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My Lords, I would like to express my personal appreciation for the way in which the noble Lord, Lord Callanan, has handled his responsibilities at the Dispatch Box. Although I am somewhat anomalous on this side of the House in being—if the noble Lord Cormack, will allow me to say—in favour of leaving the European Union, none the less, I am sure that many of my colleagues have also respected the hard work and the gracious spirit in which the Minister has presented the case on behalf of the Government.
However, I cannot agree with his commendation of these so-called Commons reasons. It is disappointing for this House that the Commons has dismissed the amendments that your Lordships’ House sent to them, with no serious consideration whatever. That represents a failure to recognise and respect the proper constitutional role of this House. In the proceedings on this Bill, this House has not sought to obstruct the Government’s purpose in passing the withdrawal legislation. Everybody in this House accepts that the Government have a mandate to do so, and everybody understands the time constraints. None the less, this House sought to improve the legislation in important respects.
My noble friend Lord Dubs, and the noble Baroness, Lady Deech, have made the case very well indeed in respect of the issue raised in the Dubs amendment, but there were also important constitutional issues that arose from the Bill, and they are not negligible. They concern, for example, the formal processes and the spirit in which the Government seek to relate to the devolved institutions as we withdraw from the European Union and develop the new relationship. They concern the excessive Henry VIII powers that the Government have chosen to take in this Bill—one of them, very importantly, providing for the Government to take powers, by regulation, to intervene in the realm of the judges in determining how they should handle European retained law.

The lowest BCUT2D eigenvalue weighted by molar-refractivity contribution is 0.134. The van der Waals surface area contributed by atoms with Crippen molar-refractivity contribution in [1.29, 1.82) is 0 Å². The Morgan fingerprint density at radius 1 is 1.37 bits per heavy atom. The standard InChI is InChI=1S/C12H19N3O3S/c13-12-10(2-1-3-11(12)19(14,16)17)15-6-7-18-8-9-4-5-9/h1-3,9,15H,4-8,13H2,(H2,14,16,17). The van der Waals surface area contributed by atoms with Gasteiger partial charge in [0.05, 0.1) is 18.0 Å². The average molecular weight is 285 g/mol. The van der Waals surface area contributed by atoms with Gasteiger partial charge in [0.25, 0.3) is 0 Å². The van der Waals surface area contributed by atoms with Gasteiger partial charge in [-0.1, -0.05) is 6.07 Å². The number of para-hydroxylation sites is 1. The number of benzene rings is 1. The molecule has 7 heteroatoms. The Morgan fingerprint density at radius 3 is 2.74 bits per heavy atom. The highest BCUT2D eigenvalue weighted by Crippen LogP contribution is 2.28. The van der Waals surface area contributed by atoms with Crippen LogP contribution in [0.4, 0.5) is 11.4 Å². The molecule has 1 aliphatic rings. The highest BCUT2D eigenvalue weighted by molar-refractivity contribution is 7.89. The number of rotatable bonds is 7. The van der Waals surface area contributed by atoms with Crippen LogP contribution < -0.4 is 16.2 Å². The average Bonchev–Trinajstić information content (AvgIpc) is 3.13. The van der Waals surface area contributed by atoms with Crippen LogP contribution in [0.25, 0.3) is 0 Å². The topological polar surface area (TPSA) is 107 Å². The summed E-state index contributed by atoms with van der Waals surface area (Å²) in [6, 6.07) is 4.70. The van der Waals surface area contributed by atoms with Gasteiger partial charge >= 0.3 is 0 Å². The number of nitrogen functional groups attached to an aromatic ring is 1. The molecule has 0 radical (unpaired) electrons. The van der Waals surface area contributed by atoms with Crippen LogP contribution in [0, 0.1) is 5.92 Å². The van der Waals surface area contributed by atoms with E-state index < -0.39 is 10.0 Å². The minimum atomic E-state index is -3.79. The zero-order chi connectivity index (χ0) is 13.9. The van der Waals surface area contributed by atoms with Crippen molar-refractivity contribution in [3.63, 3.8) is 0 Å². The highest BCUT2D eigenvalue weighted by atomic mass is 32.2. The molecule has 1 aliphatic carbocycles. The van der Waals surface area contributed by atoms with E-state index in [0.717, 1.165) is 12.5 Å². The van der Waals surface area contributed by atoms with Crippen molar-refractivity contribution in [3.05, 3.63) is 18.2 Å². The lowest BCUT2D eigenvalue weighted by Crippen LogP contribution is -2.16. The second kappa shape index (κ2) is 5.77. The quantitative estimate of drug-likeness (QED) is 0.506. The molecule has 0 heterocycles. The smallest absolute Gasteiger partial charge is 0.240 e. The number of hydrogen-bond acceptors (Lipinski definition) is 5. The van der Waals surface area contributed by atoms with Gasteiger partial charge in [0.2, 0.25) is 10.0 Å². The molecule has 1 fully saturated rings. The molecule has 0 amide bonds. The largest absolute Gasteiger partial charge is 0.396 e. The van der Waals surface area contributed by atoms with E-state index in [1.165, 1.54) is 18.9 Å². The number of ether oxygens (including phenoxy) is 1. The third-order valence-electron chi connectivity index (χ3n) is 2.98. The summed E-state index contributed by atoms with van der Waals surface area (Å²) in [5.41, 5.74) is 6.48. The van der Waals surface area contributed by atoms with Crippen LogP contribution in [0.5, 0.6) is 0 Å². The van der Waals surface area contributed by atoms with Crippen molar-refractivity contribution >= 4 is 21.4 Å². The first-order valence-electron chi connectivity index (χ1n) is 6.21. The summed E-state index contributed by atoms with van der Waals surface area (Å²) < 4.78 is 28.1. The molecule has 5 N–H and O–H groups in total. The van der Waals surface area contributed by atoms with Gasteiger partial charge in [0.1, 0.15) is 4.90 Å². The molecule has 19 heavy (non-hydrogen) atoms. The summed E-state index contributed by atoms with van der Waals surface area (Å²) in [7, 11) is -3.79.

There are other areas, including Clause 41, which has provided a very large, very extravagant opportunity for the Government, by regulations, to abolish or amend, in substantial respects, primary legislation. It is not just legitimate but our duty to have considered these matters, and it is disappointing that in the other place, the Government, Ministers and Members of Parliament have not thought it worthwhile to give any significant consideration to these issues. Taking back control of our laws should represent a full restoration of parliamentary government, and a full restoration of parliamentary government should mean a proper working relationship between your Lordships’ House and the other place. It should not mean a new excrescence of, to use that memorable term coined by a very distinguished Conservative, Lord Hailsham, the “elective dictatorship.”